Although no agreement was announced at the adjournment of today's peace discussions between the Federation and C. I. O. peace committees, both sides agreed to continue negotiations on the basis of a five-point armistice proposal looking toward cessation, for the time being at least, of raids on each other's unions and an ultimate defining of the respective jurisdictions of the rival organizations.


The terms of the proposed truce were:
1. Neither side is to conduct raids on the membership of the other.

2. Both sides to intensify unionization drives in the industries in which they are now operating.

3. Both sides to agree to an enlargement of the present negotiating committees, the Federation committee now consisting of three members of the Federation executive council and the C. I. O. committee of 10 members of the C. I. 0. executive committee.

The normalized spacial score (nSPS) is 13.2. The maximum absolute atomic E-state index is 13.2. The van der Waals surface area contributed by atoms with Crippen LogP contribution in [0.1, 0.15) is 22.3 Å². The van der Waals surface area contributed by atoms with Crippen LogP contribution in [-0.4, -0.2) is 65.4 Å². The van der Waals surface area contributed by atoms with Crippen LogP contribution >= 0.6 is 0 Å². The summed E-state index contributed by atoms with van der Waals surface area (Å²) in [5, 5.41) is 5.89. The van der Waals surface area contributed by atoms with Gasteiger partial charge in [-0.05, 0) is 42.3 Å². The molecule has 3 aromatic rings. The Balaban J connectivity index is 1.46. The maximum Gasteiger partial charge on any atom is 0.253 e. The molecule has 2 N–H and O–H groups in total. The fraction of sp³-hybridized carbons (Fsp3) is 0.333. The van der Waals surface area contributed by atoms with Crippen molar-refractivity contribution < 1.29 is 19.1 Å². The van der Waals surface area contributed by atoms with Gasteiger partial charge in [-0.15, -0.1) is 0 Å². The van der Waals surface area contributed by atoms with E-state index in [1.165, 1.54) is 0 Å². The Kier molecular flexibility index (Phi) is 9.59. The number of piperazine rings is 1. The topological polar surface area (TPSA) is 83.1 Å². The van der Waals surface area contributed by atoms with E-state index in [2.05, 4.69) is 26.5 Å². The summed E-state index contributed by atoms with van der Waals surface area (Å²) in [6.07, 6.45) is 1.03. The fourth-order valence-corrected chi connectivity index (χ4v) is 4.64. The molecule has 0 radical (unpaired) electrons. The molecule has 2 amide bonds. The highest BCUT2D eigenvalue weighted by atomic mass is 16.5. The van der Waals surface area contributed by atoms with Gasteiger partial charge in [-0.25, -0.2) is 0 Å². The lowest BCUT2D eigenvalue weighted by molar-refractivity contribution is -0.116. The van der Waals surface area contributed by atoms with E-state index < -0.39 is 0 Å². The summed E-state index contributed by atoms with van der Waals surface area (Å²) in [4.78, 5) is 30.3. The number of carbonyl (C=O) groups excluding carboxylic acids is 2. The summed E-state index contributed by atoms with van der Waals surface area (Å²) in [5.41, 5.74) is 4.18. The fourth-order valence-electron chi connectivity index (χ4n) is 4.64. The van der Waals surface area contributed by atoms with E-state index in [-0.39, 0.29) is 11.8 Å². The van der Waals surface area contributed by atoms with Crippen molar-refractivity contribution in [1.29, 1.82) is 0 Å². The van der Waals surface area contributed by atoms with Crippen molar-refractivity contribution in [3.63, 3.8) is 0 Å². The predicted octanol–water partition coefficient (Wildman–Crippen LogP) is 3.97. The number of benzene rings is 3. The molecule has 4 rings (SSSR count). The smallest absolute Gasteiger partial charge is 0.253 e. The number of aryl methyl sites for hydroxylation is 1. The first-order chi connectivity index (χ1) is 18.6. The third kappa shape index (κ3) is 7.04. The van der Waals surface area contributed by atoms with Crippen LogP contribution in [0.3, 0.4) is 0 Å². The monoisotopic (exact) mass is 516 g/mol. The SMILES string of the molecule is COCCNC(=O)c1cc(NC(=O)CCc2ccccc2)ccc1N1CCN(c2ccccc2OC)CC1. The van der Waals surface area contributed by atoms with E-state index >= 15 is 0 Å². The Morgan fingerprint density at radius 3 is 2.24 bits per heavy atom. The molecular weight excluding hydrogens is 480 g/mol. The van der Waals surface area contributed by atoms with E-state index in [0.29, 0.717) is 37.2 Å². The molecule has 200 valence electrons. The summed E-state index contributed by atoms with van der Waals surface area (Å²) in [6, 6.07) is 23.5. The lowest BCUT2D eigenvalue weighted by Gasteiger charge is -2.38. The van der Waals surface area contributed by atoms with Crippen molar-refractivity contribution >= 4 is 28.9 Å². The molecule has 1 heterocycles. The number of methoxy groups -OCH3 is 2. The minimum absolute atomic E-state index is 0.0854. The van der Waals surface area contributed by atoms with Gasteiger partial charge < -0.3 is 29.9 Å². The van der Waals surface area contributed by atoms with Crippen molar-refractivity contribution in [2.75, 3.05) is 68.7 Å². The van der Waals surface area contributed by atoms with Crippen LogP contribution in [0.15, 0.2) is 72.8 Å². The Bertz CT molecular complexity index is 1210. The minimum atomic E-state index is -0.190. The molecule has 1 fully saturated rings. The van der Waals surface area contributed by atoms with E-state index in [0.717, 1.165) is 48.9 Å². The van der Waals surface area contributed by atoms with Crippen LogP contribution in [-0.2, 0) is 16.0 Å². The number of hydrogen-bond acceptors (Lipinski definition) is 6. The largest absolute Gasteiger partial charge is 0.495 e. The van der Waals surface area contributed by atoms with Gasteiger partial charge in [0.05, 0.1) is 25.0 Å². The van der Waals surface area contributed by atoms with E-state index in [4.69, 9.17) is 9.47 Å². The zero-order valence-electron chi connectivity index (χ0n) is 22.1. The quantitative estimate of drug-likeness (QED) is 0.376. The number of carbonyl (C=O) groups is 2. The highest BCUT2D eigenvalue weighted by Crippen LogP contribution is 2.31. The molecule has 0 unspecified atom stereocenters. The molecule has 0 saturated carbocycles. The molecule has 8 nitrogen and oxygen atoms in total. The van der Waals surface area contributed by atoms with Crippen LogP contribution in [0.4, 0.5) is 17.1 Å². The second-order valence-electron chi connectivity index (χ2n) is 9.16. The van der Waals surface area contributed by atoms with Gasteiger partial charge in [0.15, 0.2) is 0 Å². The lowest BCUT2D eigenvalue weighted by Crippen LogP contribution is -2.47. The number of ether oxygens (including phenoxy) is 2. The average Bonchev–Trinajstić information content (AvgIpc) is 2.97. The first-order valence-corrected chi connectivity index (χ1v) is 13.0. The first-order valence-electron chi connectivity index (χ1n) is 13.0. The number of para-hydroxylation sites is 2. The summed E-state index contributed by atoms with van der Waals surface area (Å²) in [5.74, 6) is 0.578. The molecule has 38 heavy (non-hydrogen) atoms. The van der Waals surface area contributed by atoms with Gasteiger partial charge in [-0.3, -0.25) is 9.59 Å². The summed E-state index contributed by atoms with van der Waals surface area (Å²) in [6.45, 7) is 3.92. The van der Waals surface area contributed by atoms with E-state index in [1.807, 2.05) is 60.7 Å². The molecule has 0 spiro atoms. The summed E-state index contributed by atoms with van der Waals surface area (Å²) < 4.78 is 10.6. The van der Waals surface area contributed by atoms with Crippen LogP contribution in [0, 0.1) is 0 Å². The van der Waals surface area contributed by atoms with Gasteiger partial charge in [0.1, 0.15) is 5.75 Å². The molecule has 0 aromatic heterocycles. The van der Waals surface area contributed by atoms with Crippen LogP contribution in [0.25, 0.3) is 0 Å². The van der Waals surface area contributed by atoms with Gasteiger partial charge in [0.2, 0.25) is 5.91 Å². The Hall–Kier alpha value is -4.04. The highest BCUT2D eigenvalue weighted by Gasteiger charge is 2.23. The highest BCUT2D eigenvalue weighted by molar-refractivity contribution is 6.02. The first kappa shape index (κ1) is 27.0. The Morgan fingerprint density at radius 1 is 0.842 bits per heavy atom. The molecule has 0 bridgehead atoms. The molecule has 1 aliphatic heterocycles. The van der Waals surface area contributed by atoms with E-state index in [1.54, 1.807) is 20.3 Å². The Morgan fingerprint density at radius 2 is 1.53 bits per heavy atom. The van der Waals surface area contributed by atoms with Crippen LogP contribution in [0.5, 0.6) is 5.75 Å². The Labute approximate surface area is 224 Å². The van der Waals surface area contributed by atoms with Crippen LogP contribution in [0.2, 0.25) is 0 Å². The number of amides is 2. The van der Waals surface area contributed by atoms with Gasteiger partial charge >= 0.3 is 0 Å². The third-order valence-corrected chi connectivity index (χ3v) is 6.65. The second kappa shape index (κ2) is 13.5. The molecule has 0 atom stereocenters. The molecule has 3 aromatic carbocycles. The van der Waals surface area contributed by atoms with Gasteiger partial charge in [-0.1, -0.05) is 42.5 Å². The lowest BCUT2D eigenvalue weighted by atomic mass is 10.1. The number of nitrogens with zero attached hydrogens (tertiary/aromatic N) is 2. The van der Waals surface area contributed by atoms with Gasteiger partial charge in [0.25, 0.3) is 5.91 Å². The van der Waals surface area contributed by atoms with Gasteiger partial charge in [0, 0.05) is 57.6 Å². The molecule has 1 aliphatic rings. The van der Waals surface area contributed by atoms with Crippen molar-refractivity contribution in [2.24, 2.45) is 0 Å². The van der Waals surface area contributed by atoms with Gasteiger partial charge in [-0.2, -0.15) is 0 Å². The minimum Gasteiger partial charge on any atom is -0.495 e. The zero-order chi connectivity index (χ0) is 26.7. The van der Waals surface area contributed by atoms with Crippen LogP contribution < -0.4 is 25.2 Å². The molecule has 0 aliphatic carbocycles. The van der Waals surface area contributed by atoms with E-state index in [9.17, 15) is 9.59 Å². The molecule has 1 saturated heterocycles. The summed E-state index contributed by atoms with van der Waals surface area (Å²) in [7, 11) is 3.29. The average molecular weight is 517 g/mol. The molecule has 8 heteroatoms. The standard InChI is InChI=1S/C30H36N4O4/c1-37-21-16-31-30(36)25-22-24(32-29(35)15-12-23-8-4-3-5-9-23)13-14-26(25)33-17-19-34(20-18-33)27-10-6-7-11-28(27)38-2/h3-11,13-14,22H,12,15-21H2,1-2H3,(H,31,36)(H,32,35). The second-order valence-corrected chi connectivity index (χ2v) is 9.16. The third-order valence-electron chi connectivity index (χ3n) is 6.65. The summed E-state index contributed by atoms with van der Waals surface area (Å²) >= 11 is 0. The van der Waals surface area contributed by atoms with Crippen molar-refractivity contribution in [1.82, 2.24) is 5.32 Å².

4. Both sides to attempt to draw a line of demarcation between workers to be organized in C. I. 0. industrial unions and workers to be organized in A. F. of L, craft unions.

5. The present committees to name subcommittees to facilitate a final reunion agreement.


Both sides seemed more disposed today to make concessions than last week when each angrily rejected the proposal of the other. Apparently during the recess calmer counsels prevailed and each side concluded that no progress toward reunion could be made until encroachments on each other's membership were stopped. Emphasis was shifted in today's discussions from unconditional surrender of one side or the other to an attempt to agree on the maintenance of the status quo.